The Shuttle was quite the opposite to the TIE Bomber. I knew once the point totals starting leaking out that the Shuttle would have a pretty rotten movement dial and I won't lie to you- it's pretty rough. I'd not tooled my Shuttle specifically for long-range duty in this game (and by that I mean I didn't take a range 3 Secondary Weapon System like a Heavy Laser Cannon), so I tried to fly it around a bit and get it into the action. The big base and high attack value helps to mitigate the limited maneuver options, but overall I did find myself looking for more maneuvers and feeling pretty limited as to what I had available. For one, there's just not that many moves on the dial to start with (12 total), and for two, nearly half of them (5) are red. Now, there again- there are ways to mitigate this through both playstyle and upgrades, but just be aware of what you're getting into here. 



Firepower-
As you'd expect, once you've fired off your ordnance loads, the TIE Bomber has the usual drawbacks of the standard TIE with few of the advantages. Of course, the 2 Attack is standard across most TIE variants, and the Bomber is no different in this regard.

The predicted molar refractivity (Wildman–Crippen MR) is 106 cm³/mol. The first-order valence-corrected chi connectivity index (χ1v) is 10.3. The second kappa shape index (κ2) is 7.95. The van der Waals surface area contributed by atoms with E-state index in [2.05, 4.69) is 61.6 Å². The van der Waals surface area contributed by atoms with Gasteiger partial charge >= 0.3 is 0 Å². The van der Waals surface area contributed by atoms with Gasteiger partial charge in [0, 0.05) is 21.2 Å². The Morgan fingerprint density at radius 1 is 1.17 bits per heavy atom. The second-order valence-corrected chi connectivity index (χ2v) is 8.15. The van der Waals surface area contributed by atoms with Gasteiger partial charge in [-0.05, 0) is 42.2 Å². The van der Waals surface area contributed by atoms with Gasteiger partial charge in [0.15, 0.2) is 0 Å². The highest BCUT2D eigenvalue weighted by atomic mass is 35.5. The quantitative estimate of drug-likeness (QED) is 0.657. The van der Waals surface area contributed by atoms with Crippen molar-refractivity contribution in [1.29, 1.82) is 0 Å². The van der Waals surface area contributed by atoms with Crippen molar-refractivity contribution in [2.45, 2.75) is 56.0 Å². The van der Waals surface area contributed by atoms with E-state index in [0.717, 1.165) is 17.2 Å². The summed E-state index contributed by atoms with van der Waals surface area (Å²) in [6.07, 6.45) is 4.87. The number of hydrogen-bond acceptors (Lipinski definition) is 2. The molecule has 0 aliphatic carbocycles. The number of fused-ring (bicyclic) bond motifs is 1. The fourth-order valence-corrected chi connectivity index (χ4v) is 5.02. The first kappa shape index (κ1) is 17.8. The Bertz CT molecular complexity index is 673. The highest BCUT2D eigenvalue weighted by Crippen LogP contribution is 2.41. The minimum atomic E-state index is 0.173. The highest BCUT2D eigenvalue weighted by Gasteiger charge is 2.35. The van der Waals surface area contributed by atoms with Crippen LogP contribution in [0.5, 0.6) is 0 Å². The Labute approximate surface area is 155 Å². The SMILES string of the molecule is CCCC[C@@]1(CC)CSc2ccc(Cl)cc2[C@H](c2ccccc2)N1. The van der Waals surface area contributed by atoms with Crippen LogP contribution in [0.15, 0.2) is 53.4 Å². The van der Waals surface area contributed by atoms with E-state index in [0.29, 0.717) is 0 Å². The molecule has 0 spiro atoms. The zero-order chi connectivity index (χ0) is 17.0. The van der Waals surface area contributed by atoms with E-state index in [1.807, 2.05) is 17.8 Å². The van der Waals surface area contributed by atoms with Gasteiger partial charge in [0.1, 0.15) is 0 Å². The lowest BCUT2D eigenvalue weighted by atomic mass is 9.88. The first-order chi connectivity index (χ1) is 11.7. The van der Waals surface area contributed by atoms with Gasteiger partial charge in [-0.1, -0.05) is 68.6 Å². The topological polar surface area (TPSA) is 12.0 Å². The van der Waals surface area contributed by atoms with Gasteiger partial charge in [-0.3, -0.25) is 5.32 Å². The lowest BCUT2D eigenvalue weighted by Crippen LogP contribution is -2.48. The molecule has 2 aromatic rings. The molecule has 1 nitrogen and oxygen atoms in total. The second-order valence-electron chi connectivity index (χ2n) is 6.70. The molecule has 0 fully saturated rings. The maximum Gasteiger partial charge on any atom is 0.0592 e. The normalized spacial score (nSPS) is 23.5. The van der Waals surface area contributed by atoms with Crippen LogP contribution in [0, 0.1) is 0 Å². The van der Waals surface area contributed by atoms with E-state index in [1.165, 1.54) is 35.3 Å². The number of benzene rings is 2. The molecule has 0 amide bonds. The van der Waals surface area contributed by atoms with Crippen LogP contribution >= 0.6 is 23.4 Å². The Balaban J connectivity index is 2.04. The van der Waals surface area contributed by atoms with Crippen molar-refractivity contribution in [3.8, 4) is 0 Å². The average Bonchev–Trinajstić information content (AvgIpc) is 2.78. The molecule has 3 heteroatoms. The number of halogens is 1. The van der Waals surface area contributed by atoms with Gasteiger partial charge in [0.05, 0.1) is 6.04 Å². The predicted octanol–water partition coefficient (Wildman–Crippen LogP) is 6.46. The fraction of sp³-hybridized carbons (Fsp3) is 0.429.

That said, it's kind of not as bad as I thought it might be. For 20 points (again, recall I took the very cheapest TIE Bombers available along with two flavors of the 4 point warheads), you're likely rolling 4 dice at Range 3, then following up with a couple of dice the next turn. That's not terrible for 20 points. I don't know if you guys regularly fly against Chewie Falcons, but in my opinion, they're probably the toughest ship to kill in the game because a Chewie Falcon is effectively all shields and no hull. The only way to take one down is to just pump tons of shots into it (there's a joke about sorority girls I could make there, but I'm going to hold back- you're welcome).